The downward pressure of socially necessary labor time on wages also helps explain the growing conflict between small-and large-scale organic farms and between peasant farmers and new, mechanized farms producing ancient indigenous crops like quinoa for newer commodity markets. The combination of mechanization, large buyers and lack of regulations against environmental pollution by large-scale conventional production lowers the value of socially necessary labor and favors large, conventional farms.
Small-scale, organic family farmers tend to “self-exploit.” It’s not uncommon for them to make less hourly than the seasonal workers whom they hire. They may not be able to save much for their children’s education or their own retirement. It is in their objective interest to ally with farm workers to raise the minimum wage and improve working conditions on all farms—large and small, organic and conventional, because this would raise the value of socially necessary labor in food commodities and the value of the farmer’s own labor. If all farm workers received living wages and basic social benefits, it would help to level the playing field between large-scale industrial operations and small-scale production, ultimately benefiting farms that use family labor.
There are many social and environmental benefits to certified organic and fairly produced products, including the possibility for small and medium-sized farmers—the ones upon whom both the organic and fair-trade systems were built—to get a better price. However, the steady entry of large-scale producers into these markets is driving down the value of socially necessary labor time. This is welcomed by large retailers because higher volumes mean more sales (and profits), it also lowers prices for the farmers and eventually squeezes out all but the largest producers.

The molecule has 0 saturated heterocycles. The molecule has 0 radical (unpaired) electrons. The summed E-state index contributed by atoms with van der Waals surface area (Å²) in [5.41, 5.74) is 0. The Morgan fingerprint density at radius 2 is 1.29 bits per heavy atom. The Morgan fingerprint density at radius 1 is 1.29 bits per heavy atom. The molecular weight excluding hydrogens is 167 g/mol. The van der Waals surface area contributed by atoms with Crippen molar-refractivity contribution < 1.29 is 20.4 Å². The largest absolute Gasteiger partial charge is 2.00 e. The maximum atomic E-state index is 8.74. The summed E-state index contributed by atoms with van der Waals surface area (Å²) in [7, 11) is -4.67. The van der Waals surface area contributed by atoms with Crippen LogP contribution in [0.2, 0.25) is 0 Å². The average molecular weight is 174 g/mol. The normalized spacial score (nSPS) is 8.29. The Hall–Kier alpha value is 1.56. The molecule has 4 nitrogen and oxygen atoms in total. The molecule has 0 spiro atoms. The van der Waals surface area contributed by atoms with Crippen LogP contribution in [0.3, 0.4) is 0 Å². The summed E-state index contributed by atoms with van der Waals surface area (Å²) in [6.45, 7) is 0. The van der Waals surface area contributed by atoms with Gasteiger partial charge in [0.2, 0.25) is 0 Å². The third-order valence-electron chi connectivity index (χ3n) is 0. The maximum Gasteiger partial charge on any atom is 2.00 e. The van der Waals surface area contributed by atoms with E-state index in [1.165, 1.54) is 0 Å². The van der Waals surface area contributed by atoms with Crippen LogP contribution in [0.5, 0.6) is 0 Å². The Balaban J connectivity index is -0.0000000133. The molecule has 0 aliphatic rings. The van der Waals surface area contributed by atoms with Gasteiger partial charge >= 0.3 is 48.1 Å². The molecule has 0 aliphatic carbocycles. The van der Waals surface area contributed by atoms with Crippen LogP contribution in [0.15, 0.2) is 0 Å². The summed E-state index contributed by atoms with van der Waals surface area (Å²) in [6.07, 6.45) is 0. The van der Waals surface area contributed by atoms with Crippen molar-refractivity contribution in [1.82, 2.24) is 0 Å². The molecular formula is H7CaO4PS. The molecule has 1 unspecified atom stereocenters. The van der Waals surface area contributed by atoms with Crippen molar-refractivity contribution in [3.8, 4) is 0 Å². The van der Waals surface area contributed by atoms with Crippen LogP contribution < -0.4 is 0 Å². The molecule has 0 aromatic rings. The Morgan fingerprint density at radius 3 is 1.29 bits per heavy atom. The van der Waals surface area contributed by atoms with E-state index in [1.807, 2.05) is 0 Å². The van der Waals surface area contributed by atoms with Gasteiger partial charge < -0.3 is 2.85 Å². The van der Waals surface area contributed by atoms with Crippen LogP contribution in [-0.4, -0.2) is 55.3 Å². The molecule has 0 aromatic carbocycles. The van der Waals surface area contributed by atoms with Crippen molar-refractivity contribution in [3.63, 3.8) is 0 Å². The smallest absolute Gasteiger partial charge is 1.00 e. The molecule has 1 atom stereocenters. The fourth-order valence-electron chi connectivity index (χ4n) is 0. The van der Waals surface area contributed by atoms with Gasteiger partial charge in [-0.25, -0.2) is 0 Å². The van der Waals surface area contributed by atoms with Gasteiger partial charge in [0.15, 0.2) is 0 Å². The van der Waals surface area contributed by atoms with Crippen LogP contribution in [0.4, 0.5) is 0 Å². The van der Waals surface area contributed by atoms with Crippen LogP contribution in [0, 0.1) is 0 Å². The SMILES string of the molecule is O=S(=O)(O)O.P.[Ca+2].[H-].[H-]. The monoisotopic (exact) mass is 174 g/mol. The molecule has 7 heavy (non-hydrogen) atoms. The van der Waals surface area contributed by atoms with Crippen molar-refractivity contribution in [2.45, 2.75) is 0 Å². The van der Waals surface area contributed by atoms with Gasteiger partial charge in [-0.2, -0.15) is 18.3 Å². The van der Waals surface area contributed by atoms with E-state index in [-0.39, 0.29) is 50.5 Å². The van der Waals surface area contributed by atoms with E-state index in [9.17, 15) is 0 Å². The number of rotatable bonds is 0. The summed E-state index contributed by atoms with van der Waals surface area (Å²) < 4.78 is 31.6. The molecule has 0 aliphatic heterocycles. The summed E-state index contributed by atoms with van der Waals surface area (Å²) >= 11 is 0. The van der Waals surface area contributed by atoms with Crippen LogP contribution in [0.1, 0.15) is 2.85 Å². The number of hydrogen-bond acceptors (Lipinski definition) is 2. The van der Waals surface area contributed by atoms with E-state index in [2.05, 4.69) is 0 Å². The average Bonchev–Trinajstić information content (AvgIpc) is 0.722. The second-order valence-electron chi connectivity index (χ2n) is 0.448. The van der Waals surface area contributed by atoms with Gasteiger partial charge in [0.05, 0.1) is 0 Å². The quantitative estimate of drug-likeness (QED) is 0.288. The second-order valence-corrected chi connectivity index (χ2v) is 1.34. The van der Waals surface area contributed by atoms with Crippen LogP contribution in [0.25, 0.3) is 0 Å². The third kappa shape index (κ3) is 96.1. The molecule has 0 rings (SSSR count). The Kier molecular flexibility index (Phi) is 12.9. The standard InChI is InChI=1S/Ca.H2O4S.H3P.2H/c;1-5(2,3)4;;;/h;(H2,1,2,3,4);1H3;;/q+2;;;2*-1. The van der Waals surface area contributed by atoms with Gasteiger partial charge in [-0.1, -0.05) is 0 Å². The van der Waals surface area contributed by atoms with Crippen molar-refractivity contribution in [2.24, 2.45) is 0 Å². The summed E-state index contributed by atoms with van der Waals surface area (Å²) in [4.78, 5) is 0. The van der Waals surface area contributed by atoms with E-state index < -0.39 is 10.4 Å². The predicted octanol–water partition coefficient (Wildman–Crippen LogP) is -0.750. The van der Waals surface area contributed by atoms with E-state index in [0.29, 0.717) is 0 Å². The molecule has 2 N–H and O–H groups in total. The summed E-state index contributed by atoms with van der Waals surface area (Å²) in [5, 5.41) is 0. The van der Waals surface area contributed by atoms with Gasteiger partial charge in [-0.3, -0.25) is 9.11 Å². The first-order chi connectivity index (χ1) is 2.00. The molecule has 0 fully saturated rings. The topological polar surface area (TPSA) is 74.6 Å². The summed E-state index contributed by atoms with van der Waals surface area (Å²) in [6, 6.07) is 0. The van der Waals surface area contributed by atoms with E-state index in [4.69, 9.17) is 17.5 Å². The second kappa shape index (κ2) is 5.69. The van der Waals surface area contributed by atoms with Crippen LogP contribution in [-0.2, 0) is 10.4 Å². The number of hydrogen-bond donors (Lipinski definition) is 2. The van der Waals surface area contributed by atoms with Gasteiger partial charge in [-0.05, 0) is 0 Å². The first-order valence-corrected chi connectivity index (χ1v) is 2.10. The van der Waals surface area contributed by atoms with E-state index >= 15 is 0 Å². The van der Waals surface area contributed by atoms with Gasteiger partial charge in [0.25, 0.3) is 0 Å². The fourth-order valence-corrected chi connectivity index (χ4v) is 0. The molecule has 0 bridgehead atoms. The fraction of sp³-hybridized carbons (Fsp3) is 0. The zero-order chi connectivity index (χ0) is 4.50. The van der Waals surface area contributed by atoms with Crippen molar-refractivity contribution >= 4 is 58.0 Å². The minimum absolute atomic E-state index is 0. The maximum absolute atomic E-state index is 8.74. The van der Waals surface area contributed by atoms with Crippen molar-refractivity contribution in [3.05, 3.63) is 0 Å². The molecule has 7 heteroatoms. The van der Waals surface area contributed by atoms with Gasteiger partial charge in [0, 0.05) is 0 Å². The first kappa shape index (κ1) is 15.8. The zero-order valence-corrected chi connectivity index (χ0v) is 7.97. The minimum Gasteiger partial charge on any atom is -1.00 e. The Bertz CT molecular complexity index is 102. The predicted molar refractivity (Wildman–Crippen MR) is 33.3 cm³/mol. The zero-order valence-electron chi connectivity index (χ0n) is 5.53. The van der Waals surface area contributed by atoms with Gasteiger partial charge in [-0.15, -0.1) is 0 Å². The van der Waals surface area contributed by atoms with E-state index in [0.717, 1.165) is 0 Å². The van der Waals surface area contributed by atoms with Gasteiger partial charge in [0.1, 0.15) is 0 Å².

From the perspective of value, there are different measures that could protect small and medium-sized producers. One is to peg the organic and fair-trade premiums to the costs of production rather than to the conventional price. Another is to internalize the environmental externalities of conventional production (a “polluter pays” principle for agriculture). Another would be for society to make housing, healthcare education and social services free to farm workers who work on diversified, organic farms, and to provide incentives for farmers to hire more year-round workers. This would raise the “social wage” to workers and help recognize the value of their work. If we continue to favor organic, sustainable and fairly produced food—and make large-scale chemical agriculture pay for the damage it does to people and the environment—eventually, organic will become the dominant system, re-setting the levels of socially necessary labor time.
The undervaluing of labor in food commodities is a heavy leveler and helps explain why organic and fair-trade products have failed to “raise the bar” in the mainstream food industry. When voting with our fork, we should remember that the freedom to buy food according to our values does not, in and of itself, change the power of conventionally produced commodities in our food system. If we want to change that, we have to change the way we value the labor in our food.